My intent is not to cast aspersions on feminism or even “White feminism” but, in the vein of James Forman Jr.’s Locking Up Our Own and Naomi Murakawa’s, The First Civil Right, to tell a complex story of feminism’s relationship to the American penal state so that we feminists can, in Murakawa’s words, “reexamine the scaffolding beneath our explanations for mass incarceration” in order to better fight it.
The California city of Berkeley will become the first in the United States to take police officers out of traffic enforcement and replace them with unarmed employees of a newly formed Department of Transportation.
On Aug. 17, the Center for Policing Equity, NAACP Legal Defense and Educational Fund, and UC Irvine School of Law are hosting a virtual event “From Police Reform to a New Public Safety Model.”
On July 9, Dean Kerry Abrams hosted a conversation with Duke Law faculty members on the current state of policing throughout the United States, with an emphasis on how policies and biases impact communities of color.
On a recent episode of the podcast “Conversations with Tyler,” UVA Law Professor Rachel Harmon shares her thoughts on the best ideas and practices for improving policing.
Between the Facts and Norms of Police Violence: Using Discourse Models to Improve Deliberations Around Law EnforcementFranciska Coleman
This Article conjoins the sociolinguistic concept of discourse models with Jilrgen Habermas’s discourse theory of democracy to argue that restoring the legitimacy of police practice in the aftermath of police violence incidents requires monitoring and countering the discursive marginalization of community narratives indexed by transgressive discourse models.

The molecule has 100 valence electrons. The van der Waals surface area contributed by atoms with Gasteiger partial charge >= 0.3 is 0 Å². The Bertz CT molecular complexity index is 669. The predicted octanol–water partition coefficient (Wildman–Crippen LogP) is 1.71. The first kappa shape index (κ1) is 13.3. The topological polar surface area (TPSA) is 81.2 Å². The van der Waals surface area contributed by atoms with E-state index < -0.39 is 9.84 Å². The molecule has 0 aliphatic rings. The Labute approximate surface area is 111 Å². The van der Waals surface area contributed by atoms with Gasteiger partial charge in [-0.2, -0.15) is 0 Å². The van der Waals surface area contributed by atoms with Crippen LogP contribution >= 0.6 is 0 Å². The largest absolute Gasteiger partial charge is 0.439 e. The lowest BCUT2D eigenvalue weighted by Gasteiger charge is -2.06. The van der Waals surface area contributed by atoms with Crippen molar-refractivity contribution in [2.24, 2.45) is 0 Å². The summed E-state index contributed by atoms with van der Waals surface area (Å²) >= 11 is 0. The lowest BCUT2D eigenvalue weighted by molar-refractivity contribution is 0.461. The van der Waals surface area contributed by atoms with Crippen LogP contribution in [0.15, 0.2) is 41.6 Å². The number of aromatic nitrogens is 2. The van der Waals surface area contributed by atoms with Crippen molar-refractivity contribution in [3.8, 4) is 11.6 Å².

This podcast episode of Reasonably Speaking’s “Coping with COVID” shifts attention from one pandemic to another, the plague of excessive force by police officers.
An article from The Atlantic, “How to Actually Fix America’s Police,” addresses the systematic issues with policing in America and lays out a strategy for reform.
The American Law Institute is making the Sections of Principles of the Law, Policing that are approved by both ALI Council and membership available for free download. These Sections were presented in drafts at the 2017 and 2019 Annual Meetings.
Several law school faculty, each of whom runs or is associated with a center devoted to the practice of policing and the criminal justice system, released the report “Changing the Law to Change Policing: First Steps” to address enduring problems in American policing.